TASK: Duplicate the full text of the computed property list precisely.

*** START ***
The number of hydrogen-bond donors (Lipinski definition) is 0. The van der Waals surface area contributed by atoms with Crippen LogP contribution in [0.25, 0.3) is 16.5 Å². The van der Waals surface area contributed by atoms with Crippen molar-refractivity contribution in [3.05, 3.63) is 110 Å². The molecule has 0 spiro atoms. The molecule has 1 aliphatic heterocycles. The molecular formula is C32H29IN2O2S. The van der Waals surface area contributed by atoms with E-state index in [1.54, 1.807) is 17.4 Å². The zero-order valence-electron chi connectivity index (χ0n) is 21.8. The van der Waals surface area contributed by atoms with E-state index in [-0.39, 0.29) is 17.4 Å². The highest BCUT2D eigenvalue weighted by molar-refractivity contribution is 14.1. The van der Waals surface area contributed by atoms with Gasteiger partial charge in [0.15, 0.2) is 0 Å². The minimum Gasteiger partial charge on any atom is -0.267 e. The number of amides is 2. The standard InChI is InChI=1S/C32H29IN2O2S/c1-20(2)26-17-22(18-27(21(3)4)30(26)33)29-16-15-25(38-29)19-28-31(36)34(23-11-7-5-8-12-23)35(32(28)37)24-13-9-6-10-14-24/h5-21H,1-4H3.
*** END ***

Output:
The number of hydrogen-bond donors (Lipinski definition) is 0. The van der Waals surface area contributed by atoms with Crippen LogP contribution in [0.25, 0.3) is 16.5 Å². The van der Waals surface area contributed by atoms with Crippen molar-refractivity contribution in [3.05, 3.63) is 110 Å². The molecule has 0 spiro atoms. The molecule has 1 aliphatic heterocycles. The molecular formula is C32H29IN2O2S. The van der Waals surface area contributed by atoms with E-state index in [1.54, 1.807) is 17.4 Å². The zero-order valence-electron chi connectivity index (χ0n) is 21.8. The van der Waals surface area contributed by atoms with E-state index in [-0.39, 0.29) is 17.4 Å². The highest BCUT2D eigenvalue weighted by molar-refractivity contribution is 14.1. The van der Waals surface area contributed by atoms with Gasteiger partial charge in [0.15, 0.2) is 0 Å². The minimum Gasteiger partial charge on any atom is -0.267 e. The number of amides is 2. The standard InChI is InChI=1S/C32H29IN2O2S/c1-20(2)26-17-22(18-27(21(3)4)30(26)33)29-16-15-25(38-29)19-28-31(36)34(23-11-7-5-8-12-23)35(32(28)37)24-13-9-6-10-14-24/h5-21H,1-4H3.